the enormous indoor multipurpose area that will be fitted with state of the art visual technology. The clever positioning of the Middle School alongside the Junior School has created a sep-
arate learning environment for years 5 to 8 students, but will allow for integrated activities and cross-age experiences for students from Prep right through to Year 9. College principal Gea
Above, Modern facility: Newhaven College’s Middle School will flow on seamlessly from the existing Junior School (left). Below, Up high: an aerial view of the new Middle School reveals the true size of the project and its relationship to the Junior School (left).
Lovell is thrilled with the progress. She has successfully introduced the Middle School structure in her two previous positions at The Knox School and Wesley College and is a firm believer in the Middle School philosophy, the most important function of which is to address the specific developmental needs of students. “The 10 to 15 year olds who typically comprise our Year 5 to 9 students form a distinct developmental group,” she said. “They are going through the adolescent phase. As we all know, it is a period of rapid, uneven and complex development, physically, cognitively, socially and emotionally. “This group of students needs are complex, and it
has been shown through much research traditional primary and secondary structures are inappropriate for today’s students. “I am so pleased that for sound educational and pastoral reasons, Newhaven College is moving to a three school sub-structure.” Mrs Lovell and Head of Middle School, Jane McGillivray, invite you to meet them and discover what Middle School can offer your child in 2014 at one of two public Year 7 information evenings. The first is at 7pm on Thursday, July 25, at Newhaven College Junior School, 1770 Phillip Island Tourist Road, Sunset Strip. The second is at 7pm on Tuesday, July 30, at the Inverloch Community Hub, 16 A’Beckett Street, Inverloch.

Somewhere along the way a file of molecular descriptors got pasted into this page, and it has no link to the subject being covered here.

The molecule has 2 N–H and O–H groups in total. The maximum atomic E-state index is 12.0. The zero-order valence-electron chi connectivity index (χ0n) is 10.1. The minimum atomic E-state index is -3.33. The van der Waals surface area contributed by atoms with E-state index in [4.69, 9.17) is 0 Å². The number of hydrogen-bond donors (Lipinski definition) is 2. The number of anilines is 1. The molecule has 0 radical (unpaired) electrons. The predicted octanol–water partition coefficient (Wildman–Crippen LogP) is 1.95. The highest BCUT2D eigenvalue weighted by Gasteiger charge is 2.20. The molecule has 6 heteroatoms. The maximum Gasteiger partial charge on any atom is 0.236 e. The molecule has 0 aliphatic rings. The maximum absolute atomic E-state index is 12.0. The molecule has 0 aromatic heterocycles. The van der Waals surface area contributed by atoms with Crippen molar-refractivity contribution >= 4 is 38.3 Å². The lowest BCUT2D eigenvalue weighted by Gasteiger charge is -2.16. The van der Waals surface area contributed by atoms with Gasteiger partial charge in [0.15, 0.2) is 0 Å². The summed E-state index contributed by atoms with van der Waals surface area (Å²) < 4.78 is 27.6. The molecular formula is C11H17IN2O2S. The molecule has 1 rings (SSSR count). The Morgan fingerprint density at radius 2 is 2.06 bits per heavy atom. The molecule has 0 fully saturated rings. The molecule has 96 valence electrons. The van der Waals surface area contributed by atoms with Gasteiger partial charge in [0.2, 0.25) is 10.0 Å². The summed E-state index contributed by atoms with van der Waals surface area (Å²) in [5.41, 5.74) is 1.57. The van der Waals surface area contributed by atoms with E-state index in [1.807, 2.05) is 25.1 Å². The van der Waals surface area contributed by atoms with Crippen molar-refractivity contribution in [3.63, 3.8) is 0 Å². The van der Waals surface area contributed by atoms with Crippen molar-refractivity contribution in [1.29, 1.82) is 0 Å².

“THE STAR”, Tuesday, July 23, 2013 - PAGE 31
A regional partnership with the TAC and the Victorian Government.
Give mobiles the boot
By Jacob de Kunder
POLICE and the TAC are urging drivers to remove the temptation of mobile phones. While the TAC’s campaign Blind comes back on to TV screens, billboards and online, the Bass Coast Highway Patrol told The Star the rates of mobile phone usage by drivers were high. “Locally between January and May we’ve given out about 107 tickets to people for mobile phone usage,” Sergeant Jason Hullick said. “People might not think that’s a lot but most of that is during the day because it’s hard to pick people on their phones in the night. “I would say that it is a lot of phone use and too much in our eyes.” Sgt Hullick believed the actual rate of offending could be higher. “We see it a lot. Mind you we see more than what we give out because unless we are really certain they are on the phone we are not going to give them a ticket,” he said. “We see people on the phone but when they see us in the marked car, they drop the phone and start scratching their ear or something. “We know they were on the phone but there is not much we can do about it.” Sgt Hullick said there had been accidents involving suspected mobile phone use. “This is the problem. No one is going to admit they have run off the road or had a collision because they are on the phone because they know straight away they are going to be in strife,” he said. “If we have a serious collision we
will consider getting the phone downloaded if we suspect the mobile phone was part of the problem.” Texting, browsing the internet and Facebooking on phones while driving has made things even more dangerous on the road, Sgt Hullick said. “The problem these days is people are not only talking on their phones but texting and looking on Google at the maps,” he said. “You see people doing it when the drive around. You might not see their phone but you can see them looking down at something, straight away my instinct tells me they are on the phone. “This is probably the worst of the two evils, because they are looking down and their concentration is not out the window any more it’s on their phone.” Just holding your phone, using it or not, while driving can be deemed using it under the law and can result in a fine. “If we can see or prove you had the phone in your hand, then you are classed as using the phone regardless of what you are doing with it,” Sgt Hullick said. The fine for using a phone while driving is $289 and three demerit points. Police advise motorist to use a hands-free or Bluetooth kit. TAC CEO Janet Dore is asking all drivers to resist temptation of using their phones while driving by taking it out of the equation. “I challenge all Victorians to put the phone in the back seat or even in the boot, where you won’t hear it and can’t use it while you drive,” she said. “See if it makes a difference and whether you can influence your friends and family to do the same.”